|Map showing fence project area (FBR)|
The Burma Army is set to build a 240km long fence along Burma's border with Bangladesh and India. The Burma Army Engineer Battalion is involved with this project.
An FBR team leader in Arakan (also known as Rakhine) State has also reported that Burma and India are due to start a National Highway project as part of the Kaladan River development. Compensation for loss of land/property is due to be paid to those on the Indian side of the border, but the team leader reports no such compensation is anticipated for those on the Burmese side. Furthermore, it is expected the Arakan villagers will be forced to provide labor for both projects.
|Villagers in Arakan State at FBR rice distribution (FBR)|
Arakan and Chin State villagers are still suffering from widespread food insecurity due to the once every 50 years' flowering of the bamboo plant, which has caused a huge increase in the rat population, which in turn devours rice and other food supplies. An FBR team report from February 2009 states that in October last year there were 4,000 Internally Displaced People (IDPs) along the Burma Bangladesh border who needed emergency help. Thousands of other villagers were also suffering from food shortages. It said that in some areas, 70 percent of children left school to try and help their parents generate income. Many villagers are forced to survive on a diet of jungle potatoes, which do not give adequate nutrition. Diseases the team treated during their October mission included dysentery, beriberi, pneumonia and malaria.
|FBR team distributing medicines in Arakan State (FBR)|
The report also documents serious human rights abuses including the imprisonment and torture of four villagers from the Paletwa Township area. (This is in southern Chin state. Paletwa Township is considered as part of Chin State but is an area populated by Arakan, Chin and other ethnic groups. Some Arakan consider it as part of Arakan State.) The four were not given food for three days and were only released on February 19.
|IDPs in Arakan State collect rice (FBR)|
The report states: "Due to Burma Army operations, IDPs are in a very bad situation for their security and survival. The number of IDPs [is] continually growing at an alarming rate due to military operations, the food crisis, economic hardship, being forced to move and having their farms taken over for battalion areas and farming. They never have the opportunity to maintain a home or their farms. They also have no access to education or medical facilities. The villagers are unable to harvest rice and have to forage for other sources of food in the forests. Villagers in hiding, for the most part, are unable to travel outside their area of hiding to purchase other necessities, and must make do with what they can find around them. Health is a major concern for people in hiding. Life without shelter or adequate food leads to high sickness and mortality rates due to malnutrition."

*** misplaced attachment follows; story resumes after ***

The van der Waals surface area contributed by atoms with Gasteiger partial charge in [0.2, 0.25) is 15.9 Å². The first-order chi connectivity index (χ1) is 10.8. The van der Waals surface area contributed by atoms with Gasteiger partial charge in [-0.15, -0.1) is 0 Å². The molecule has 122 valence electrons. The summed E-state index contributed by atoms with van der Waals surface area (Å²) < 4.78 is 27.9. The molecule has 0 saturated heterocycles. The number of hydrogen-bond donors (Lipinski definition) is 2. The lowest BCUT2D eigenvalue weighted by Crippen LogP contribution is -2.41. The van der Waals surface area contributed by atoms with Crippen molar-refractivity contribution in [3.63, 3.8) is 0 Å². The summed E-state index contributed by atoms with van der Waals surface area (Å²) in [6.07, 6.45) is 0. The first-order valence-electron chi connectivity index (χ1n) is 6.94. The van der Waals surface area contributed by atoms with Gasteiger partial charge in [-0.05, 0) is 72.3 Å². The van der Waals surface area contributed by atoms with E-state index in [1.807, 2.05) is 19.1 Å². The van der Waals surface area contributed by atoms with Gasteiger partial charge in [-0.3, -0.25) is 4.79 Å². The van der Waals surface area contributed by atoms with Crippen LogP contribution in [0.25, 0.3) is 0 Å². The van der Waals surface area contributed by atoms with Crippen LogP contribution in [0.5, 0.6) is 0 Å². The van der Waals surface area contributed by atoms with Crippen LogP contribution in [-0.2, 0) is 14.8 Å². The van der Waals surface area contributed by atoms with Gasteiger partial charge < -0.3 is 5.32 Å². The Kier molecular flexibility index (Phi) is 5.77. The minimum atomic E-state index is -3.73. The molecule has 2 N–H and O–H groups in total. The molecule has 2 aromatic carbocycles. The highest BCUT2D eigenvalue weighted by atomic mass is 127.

|FBR medics test villagers in Arakan State for malaria (FBR)|
The report ends with the plea: "We also cannot manage to survive on our own. We need the international community's support and cooperation. That is very important."
The Arakan FBR team also has copies of several demands for money issued by Village Peace and Development Councils (VPDC). These councils are usually controlled by the Union Solidarity and Development Association (USDA), a political tool of the Burmese military. The demands are for taxes on hunting rifles and wood and the provision of people to complete forced labour to construct an army camp. These are in addition to ongoing demands for food and arbitrary taxation. FBR has a photograph of an order given by the headman of the VPDC in Tharyarkum village, Paletwa Township.
This order reads that the village leaders must come to the village and if they don't, then they are to be punished by the Burma Army squadron commander.
Another order dated February 13 from the squadron commander of the temporary Doechawa village camp to the headman of Aumthewa village states: "Anyone who comes to Aumthewa village must give information and 500 Kyat (approximately US$40) to the authority of the village. That money must go to the Village Peace and Development Council. Aumthewa village must provide people for Sarkum (forced labour). If anyone refuses to do Sarkum, the commander of the Squadron must be informed."
|February 13 letter to headman of Aumthewa village (FBR)|
| The Free Burma Rangers (FBR) mission is to provide hope, help and love to internally displaced people inside Burma, regardless of ethnicity or religion. Using a network of indigenous field teams, FBR reports on human rights abuses, casualties and the humanitarian needs of people who are under the oppression of the Burma Army. FBR provides medical, spiritual and educational resources for IDP communities as they struggle to survive Burmese military attacks. |
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